Sometimes, when people are grieving, they feel guilty whenever they laugh or smile. They feel like they deny the importance of the loss. Yet, enjoying life is natural and beneficial to you. Anyone who truly loved you wouldn't want you to be sad forever. If happy feelings come, accept them and let them lift your mood.

Dealing with Complicated Grief

If you are concerned that your sadness and sorrow are more intense than they should be, you might be experiencing complicated grief. Complicated grief is a term that refers to grief reactions that are more intense and prolonged than typical grief. The signs of complicated grief include:

  • Intrusive fantasies about the lost relationship
  • Severe emotions about the lost loved one
  • Strong wishes that the loved one was alive
  • Feelings of being too alone or feelings of emptiness
  • Staying away from people and places that remind you of the lost relationship
  • Sleep problems related to the loss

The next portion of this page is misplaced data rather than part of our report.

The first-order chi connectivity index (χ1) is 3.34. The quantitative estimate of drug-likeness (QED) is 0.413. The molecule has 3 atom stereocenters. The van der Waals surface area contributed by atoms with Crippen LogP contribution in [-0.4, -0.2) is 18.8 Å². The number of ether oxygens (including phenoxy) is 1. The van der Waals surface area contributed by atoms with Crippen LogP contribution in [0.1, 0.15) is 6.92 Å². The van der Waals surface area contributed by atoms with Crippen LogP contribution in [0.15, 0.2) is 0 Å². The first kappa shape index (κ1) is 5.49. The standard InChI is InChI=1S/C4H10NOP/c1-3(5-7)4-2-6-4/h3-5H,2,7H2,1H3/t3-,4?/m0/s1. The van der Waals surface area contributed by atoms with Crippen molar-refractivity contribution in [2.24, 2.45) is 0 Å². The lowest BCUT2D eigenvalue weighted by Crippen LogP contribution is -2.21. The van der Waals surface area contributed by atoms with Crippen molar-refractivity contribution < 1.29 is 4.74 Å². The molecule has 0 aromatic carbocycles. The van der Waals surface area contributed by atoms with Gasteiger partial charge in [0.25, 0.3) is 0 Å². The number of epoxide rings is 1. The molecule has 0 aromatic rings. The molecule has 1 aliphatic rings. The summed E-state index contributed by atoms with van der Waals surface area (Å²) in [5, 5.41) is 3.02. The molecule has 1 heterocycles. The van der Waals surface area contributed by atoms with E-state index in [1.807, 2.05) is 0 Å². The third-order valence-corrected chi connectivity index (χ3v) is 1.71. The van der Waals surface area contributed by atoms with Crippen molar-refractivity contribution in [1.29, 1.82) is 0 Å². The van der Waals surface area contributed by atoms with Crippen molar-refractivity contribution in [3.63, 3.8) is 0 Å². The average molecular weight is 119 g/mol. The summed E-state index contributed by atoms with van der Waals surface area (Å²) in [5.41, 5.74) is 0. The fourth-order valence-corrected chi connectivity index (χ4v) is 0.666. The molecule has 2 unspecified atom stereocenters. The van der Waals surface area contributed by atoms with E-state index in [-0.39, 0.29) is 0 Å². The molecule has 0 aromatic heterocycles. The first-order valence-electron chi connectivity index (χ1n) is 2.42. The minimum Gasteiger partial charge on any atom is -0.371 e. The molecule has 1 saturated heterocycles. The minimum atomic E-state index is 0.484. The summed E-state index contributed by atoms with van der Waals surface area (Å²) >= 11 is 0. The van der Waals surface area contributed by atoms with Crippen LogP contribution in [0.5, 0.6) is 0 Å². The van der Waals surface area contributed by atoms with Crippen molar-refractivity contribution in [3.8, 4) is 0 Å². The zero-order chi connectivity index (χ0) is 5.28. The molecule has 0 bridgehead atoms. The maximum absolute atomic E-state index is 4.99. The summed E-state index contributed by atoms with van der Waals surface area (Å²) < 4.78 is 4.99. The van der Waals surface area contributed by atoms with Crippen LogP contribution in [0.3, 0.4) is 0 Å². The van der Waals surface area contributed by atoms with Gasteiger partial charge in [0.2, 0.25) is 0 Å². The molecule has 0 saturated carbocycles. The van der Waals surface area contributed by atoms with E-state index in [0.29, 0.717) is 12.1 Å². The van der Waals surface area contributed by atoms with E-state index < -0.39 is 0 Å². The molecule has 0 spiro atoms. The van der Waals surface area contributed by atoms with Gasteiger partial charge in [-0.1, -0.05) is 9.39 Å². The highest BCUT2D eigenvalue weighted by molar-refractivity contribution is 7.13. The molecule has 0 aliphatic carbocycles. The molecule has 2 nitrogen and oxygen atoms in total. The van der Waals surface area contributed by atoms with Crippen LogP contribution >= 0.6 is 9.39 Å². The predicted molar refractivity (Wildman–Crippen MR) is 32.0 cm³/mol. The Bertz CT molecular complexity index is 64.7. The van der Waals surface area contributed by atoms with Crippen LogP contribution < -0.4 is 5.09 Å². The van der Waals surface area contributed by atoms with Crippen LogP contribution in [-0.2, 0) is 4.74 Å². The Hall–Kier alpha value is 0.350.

• Complete loss of interest at work, in social life, in taking care of yourself and others, and/or in recreational activities to the point that your world becomes very small

It's very hard for someone to judge for themselves whether their grief is typical or severe. If you are concerned that you aren't bouncing back as you should, it's best to talk to a licensed counselor or psychiatrist to get their opinion.

Watch for Signs of Depression

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Grief and depression can be very similar, but there are differences. If you have any of the following symptoms while grieving, it's a good idea to ask a doctor or counselor if you're suffering from depression:

  • Your feelings of sadness and sorrow keep you from functioning in your daily life.
  • Fatigue, insomnia, and indecisiveness last more than a few months.
  • You can never express enjoyment.
  • The future looks bleak.
  • You see yourself in a negative light.
  • You feel loneliest or saddest when you're with others.
  • You isolate yourself from your support system.
  • You start using alcohol or drugs, or, alternatively, increase use of them.
  • You have had several significant losses recently.
  • You blame yourself for the death or past wrongs.
  • You feel hopeless.